Sinn Féin welcomes the adoption of Regeneration Master Plans by Limerick City Council
Limerick Sinn Féin's Maurice Quinlivan (North Ward) and Tom Collopy (East Ward) have strongly welcomed the adoption by Limerick City Council of the master plans for the regeneration of Moyross, Southill, Ballinacurra Weston and St. Mary's Park.
Speaking today as the Council adopted the plans Maurice Quinlivan said, "I and my party are keen to offer our continued support for the plans to improve living conditions, facilities and services in the regeneration areas, something for which Sinn Fein has been campaigning for over many years. This is bigger than the regeneration areas themselves and will have a huge positive impact on the whole city and its surrounds.
"Today's master plans are the culmination of a lot of work by the agencies with a huge and valuable contribution from many people living and working in the regeneration areas. I am particularly pleased that many of the ideas, polices and suggestions advocated by myself and Sinn Féin over a number of years are contained within the master plans. It is my firm belief that the implementation of the Master Plan will have the effect in time of transforming all these areas into desirable and safe areas in which to live, work and travel to for leisure purposes.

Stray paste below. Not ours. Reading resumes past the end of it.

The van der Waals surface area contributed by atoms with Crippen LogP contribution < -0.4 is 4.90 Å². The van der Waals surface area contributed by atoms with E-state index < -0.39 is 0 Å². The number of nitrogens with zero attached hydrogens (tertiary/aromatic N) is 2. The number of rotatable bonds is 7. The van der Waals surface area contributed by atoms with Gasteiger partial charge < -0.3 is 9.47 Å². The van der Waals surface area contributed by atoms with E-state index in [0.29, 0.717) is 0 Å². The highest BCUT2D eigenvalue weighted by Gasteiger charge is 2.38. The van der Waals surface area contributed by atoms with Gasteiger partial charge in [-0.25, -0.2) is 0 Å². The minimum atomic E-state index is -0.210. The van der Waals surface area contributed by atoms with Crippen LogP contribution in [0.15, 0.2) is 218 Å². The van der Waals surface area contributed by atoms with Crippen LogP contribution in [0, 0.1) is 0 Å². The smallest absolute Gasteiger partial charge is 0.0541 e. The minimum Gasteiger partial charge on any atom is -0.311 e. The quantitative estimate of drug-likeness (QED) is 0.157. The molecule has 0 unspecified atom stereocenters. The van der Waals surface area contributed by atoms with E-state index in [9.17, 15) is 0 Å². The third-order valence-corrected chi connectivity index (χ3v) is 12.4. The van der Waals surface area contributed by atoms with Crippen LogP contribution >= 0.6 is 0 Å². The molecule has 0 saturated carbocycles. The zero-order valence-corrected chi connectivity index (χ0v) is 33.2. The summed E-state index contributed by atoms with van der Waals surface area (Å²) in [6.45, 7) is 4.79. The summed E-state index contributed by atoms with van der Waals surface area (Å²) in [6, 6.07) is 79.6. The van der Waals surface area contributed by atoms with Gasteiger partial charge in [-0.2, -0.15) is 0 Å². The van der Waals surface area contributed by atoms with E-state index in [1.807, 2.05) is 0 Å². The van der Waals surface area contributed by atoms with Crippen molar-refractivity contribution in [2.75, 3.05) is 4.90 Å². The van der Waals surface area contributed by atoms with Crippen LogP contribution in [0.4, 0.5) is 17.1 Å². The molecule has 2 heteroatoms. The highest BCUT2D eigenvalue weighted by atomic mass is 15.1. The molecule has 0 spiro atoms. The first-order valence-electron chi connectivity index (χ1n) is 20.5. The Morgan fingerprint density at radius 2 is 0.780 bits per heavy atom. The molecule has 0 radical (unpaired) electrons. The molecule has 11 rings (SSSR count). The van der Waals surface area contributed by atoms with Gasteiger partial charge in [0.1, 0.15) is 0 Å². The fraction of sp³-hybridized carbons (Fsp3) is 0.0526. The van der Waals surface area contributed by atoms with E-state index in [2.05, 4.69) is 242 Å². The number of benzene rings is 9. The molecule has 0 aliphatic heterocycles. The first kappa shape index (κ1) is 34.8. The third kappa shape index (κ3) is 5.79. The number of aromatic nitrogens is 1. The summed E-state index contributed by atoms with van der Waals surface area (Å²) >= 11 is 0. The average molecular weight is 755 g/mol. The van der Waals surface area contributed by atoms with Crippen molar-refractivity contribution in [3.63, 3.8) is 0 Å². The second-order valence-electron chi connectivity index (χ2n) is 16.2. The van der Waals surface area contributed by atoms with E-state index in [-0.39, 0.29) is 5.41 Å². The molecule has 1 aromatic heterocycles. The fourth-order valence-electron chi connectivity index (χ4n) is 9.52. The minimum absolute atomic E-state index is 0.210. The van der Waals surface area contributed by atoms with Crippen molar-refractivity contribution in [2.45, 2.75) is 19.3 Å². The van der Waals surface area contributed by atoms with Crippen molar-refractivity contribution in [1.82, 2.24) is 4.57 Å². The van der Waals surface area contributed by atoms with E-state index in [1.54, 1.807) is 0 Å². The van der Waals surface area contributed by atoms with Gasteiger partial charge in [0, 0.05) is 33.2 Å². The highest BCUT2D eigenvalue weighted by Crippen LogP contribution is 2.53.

"What is needed now is something to show that physical regeneration will happen. This is an opportune time for action as, with the economic downturn contining, the regeneration has the potential to put large numbers of people back to work. There should be an immediate emphasis on removing derelict houses -- there are nearly 30 such houses in Delmege Park alone. These derelict houses are a blight on the community and all such houses should be removed as a priority. Also, for instance, in Moyross the regeneration agency should fast track the building of the retirement village to demonstrate that regeneration is a reality. It is time to move from plans to action."
Tom Collopy added: "The plans as adopted today have the potential to deliver huge fundamental change to the quality of life in these seriously deprived and long neglected areas."
"It is important to emphasise that this is just the beginning and that there is a huge amount of work to be done which will require a long-term commitment -- and major investment of resources from the Government. I am concerned that in these difficult economic times the government will attempt to row back on its commitment to deliver regeneration. What we definitely don't need now is what we have had too many times in the past: fine words which have led to little or no action on the ground." Críoch